Wednesday, November 30, 2016

The Worst Resume Grammar Mistakes


1. Run-On Sentences

Split your run-on sentences up into coherent smaller sentences that make more sense.

2. Using Apostrophes in Plural Words

Plural words don't get apostrophes

3. Random Capitalization

"Resume" is not a name or title-it doesn't need to be capitalized.

4. Changing Tenses

Keep tenses consistent throughout the resume.

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Thursday, October 13, 2016

Bad Advice from Friends


This particular scenario happens way more often than you might think, so I’m sharing a recent experience in hopes of saving someone else.

One of my candidates was offered a job. The salary offered was over the top of the original salary range. By the way, this is a clear indication that the company really, really wants to hire you. It is extremely rare for an offer to come in at the top of the range, let alone more than the top of the range.

I found out after it was too late that the candidate took the advice of a “friend.” The friend advised my candidate to push for more money with specific instructions to avoid the recruiter and go directly to the hiring manager with the request/demand. The friend’s point was “What have you got to lose?”

And the answer to “what have you got to lose” is: The job offer. It was withdrawn.

This particular candidate had already exhausted his unemployment benefits and had told me he was desperate to find work. The salary that was offered was more than he had ever earned in any past job and he was convinced by his friend that even what was offered was lower than he could get if he just pushed for more money.

If you are working with a Professional Recruiter, you may want to consider this person actually knows what she is doing and will be able to advise and guide you in a way that your friend can’t.

After all, your friend truly does have nothing to lose when you lose the job offer.
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Author: Nancy Baughman President (nancybpres), Author at Calm Water Business Partner, LLC. She has over twenty years of general management experience in human resources, operations, marketing and finance, predominantly with start-ups and small to mid-size companies.

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Monday, August 29, 2016

Networking Your Way Into a New Job


Is networking your way into a new job the best approach? When it comes to questions like this my answer is always "it depends." I don’t see the world as black and white.  To me there are always gray areas.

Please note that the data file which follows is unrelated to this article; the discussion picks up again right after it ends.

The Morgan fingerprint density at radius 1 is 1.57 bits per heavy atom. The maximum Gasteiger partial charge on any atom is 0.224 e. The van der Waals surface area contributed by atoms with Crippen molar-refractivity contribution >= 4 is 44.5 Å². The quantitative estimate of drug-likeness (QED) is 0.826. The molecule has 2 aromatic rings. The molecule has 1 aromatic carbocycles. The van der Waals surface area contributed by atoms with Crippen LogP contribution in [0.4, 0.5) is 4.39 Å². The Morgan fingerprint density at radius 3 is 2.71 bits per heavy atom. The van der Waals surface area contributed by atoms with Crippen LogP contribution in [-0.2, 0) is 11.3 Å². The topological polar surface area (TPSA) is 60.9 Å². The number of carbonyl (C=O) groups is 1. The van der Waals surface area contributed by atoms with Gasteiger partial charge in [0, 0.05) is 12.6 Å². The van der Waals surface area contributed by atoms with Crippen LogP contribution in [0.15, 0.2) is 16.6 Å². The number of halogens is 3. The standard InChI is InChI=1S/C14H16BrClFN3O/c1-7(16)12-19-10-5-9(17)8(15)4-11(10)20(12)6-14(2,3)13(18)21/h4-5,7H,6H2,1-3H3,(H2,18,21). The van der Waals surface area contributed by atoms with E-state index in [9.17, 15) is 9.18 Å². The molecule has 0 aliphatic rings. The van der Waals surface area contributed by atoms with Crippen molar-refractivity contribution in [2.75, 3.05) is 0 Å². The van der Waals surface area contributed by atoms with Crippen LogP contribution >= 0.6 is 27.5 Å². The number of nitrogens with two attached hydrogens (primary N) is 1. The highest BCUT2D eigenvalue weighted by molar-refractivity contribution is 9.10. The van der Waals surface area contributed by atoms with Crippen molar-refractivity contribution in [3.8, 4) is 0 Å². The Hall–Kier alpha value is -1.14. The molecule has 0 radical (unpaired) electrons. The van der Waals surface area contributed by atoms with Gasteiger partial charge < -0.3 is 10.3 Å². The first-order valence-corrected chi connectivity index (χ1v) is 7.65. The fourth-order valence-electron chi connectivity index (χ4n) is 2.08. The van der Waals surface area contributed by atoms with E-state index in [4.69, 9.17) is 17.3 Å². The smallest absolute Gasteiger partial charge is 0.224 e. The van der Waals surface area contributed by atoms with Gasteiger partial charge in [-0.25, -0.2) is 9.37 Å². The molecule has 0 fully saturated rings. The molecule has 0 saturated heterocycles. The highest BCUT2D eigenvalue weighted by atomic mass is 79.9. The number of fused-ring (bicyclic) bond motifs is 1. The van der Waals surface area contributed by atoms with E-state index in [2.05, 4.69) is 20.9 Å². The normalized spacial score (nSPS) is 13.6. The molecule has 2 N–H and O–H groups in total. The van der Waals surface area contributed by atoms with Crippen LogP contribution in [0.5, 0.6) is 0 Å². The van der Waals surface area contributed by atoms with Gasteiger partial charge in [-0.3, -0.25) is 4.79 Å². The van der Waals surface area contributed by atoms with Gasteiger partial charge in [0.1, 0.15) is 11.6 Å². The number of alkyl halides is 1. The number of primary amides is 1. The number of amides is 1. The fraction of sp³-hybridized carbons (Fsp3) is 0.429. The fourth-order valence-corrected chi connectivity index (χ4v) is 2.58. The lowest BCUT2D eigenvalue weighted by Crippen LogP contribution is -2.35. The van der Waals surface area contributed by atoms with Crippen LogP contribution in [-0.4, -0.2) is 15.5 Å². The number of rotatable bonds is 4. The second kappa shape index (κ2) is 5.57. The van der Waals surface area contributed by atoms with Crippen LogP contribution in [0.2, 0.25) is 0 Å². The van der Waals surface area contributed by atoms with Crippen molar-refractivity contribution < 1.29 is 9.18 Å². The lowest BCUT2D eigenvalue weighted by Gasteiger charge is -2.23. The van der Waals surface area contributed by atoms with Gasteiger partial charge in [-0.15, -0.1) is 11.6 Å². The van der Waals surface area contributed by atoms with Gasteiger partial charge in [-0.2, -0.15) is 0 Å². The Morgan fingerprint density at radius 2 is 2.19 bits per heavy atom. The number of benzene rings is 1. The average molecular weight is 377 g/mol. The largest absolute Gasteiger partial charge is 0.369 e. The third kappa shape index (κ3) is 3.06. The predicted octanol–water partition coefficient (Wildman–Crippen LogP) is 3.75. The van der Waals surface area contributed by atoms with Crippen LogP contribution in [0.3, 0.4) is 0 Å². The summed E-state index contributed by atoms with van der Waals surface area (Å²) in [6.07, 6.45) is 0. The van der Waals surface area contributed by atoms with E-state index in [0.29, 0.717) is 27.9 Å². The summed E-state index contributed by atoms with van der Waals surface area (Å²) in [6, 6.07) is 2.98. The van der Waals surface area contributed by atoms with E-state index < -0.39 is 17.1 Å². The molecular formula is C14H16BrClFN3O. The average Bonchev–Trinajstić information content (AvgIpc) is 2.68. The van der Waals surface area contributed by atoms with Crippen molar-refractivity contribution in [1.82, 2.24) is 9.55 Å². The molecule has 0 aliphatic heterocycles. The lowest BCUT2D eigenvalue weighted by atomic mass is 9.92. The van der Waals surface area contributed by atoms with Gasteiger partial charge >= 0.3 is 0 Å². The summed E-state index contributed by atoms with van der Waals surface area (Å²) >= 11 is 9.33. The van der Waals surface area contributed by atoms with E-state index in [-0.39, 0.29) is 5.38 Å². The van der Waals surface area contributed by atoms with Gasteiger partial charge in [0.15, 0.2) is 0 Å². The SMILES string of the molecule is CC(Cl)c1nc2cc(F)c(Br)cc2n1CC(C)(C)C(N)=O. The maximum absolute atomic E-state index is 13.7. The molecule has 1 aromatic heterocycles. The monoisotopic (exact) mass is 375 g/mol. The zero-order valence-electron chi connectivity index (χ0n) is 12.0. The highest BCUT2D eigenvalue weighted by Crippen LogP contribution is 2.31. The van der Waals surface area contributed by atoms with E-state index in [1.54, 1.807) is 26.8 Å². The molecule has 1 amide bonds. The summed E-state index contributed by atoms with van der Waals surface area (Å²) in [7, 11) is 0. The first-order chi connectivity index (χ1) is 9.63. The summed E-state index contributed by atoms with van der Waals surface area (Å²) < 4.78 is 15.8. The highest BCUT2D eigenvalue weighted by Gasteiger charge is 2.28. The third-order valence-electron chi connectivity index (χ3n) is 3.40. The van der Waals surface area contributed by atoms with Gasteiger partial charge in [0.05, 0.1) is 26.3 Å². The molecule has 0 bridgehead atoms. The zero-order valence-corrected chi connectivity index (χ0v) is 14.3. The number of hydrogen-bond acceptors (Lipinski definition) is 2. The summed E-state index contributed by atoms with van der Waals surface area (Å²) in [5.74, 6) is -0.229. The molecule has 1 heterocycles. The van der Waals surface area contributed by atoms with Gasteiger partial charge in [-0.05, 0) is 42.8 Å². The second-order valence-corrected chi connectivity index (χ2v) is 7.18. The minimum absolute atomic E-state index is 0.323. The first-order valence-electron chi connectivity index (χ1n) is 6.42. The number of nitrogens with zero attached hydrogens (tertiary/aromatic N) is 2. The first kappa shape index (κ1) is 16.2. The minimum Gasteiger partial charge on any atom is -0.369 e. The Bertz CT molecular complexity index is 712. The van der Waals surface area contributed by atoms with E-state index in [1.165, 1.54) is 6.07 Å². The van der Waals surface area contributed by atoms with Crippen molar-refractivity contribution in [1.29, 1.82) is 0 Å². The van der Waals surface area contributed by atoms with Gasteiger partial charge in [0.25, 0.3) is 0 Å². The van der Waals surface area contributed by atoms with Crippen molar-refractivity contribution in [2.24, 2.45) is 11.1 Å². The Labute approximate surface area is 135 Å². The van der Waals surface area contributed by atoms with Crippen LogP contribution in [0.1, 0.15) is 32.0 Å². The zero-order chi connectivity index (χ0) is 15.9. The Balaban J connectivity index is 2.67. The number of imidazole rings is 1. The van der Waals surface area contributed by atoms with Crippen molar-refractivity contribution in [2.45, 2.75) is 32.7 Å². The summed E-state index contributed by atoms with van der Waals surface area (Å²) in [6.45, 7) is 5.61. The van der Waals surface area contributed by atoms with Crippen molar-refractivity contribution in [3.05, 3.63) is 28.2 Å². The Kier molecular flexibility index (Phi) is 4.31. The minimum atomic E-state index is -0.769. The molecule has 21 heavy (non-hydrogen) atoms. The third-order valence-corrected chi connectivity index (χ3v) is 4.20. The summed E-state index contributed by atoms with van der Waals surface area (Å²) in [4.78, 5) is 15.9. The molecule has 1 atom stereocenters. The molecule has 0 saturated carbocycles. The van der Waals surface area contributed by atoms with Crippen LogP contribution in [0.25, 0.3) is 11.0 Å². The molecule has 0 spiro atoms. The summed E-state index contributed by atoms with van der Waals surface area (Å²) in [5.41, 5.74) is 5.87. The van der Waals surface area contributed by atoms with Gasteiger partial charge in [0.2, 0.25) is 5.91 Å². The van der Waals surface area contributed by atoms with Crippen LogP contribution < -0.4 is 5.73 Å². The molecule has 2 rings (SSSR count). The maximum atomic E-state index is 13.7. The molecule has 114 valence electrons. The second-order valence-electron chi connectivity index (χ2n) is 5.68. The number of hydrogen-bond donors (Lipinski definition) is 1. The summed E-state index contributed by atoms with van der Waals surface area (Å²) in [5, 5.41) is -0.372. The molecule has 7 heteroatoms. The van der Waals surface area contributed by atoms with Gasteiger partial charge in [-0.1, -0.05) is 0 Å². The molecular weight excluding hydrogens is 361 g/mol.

There is so much black and white/one-size-fits-all advice on job hunting. I see people taking this advice to heart and not getting the results they thought they would get.

Standard Advice says:  Network your way into the hiring manager. Don’t go through Human Resources.  Use social media sites and all of your networking connections to find the name and contact information for the person who is ultimately hiring for the position you want.  Then, contact that person directly and ask for an informational interview.

That advice actually works, sometimes.  Other scenarios I’ve seen have not worked well at all.

In some cases, I’ve seen the job seeker succeed in getting the information.  They have bypassed all the gatekeepers including Human Resources and are in direct contact with the hiring manager.

Depending upon the size and configuration of the company, they may have just succeeded in eliminating any chance of getting the job.

If it’s a very small company, the Human Resources person may be related to the owner/president of the company.  The HR person may have more influence than you think.

If it’s a very large company, the Vice President of Human Resources may have the ultimate signature authority on the position.

Either way, they won’t be smiling favorably on someone who didn’t bother to submit a resume through the proper channels.

"Informational interviews" have become synonymous with trickery.

What used to be a good way for someone to find out if a career field, company culture or company mission was the right place for them, has turned into a sneaky way to get a job interview.

So many people use a request for an informational interview for the wrong reasons now; it is increasingly rare for anyone to agree to it.

While this method of job hunting may still work in some situations, be very careful who you bypass, step on or step over on your way to that perfect job.

Remember, even if you get the job, you will have to work with the people you avoided, alienated and in general ticked off.
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Author: Nancy Baughman President (nancybpres), Author at Calm Water Business Partner, LLC. She has over twenty years of general management experience in human resources, operations, marketing and finance, predominantly with start-ups and small to mid-size companies.

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